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One of the most famous wine names in the world, Chablis has suffered from many imitators. 50 years ago there were just 400ha of vineyards in Chablis, but today there are 4,900ha. Both the generic and premier cru vineyards have doubled since the early 1970s and now includes areas of Portlandian as well as traditional Kimmeridgian clay. 

Being further north than the rest of Burgundy, and on a different version of limestone (Kimmeridgian, with some Portlandian), the wines are subtly different in style - a touch more austere with a beautiful fresh minerality which makes them so good with seafood. Purists think that only the Kimmeridgian soils, with traces of marine fossils, should be used.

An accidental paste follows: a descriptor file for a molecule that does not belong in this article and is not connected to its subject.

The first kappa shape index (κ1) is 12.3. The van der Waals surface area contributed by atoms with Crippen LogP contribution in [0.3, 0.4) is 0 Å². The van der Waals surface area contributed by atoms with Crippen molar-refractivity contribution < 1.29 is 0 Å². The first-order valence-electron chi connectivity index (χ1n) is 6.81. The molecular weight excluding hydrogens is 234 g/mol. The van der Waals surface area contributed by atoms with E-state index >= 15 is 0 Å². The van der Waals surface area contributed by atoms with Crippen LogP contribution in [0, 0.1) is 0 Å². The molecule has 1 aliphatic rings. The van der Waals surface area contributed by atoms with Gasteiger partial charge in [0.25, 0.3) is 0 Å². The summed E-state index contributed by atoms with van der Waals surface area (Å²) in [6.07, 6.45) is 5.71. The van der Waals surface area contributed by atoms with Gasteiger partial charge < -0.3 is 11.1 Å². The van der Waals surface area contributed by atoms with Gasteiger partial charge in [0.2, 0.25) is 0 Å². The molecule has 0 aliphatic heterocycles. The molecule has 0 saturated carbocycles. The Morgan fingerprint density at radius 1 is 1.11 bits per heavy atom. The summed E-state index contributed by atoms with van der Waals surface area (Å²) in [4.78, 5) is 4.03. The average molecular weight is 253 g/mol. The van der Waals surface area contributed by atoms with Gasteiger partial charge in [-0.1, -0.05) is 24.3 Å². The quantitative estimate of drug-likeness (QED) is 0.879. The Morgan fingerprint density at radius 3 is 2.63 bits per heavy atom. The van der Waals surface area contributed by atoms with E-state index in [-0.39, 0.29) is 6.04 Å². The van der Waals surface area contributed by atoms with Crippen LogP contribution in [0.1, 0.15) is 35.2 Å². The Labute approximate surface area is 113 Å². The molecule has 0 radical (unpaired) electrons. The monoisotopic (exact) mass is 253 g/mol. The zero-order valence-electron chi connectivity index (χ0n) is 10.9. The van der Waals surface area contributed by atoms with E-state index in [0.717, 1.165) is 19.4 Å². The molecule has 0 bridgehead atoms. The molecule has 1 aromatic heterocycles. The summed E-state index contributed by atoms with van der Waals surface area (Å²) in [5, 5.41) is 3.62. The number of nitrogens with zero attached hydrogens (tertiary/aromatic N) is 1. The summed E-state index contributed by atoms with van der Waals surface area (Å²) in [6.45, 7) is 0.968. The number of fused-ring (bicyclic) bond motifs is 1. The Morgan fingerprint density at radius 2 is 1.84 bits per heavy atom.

Outlying (Portlandian) vineyards are designated as Petit Chablis. The vast majority of production is classified as Chablis, without any vineyard name, while 40 vineyards are classified as premier cru. However several of these are grouped together to make 11 more commonly used premier cru designations. The 7 grand crus are in a group together overlooking the town of Chablis and the River Serein.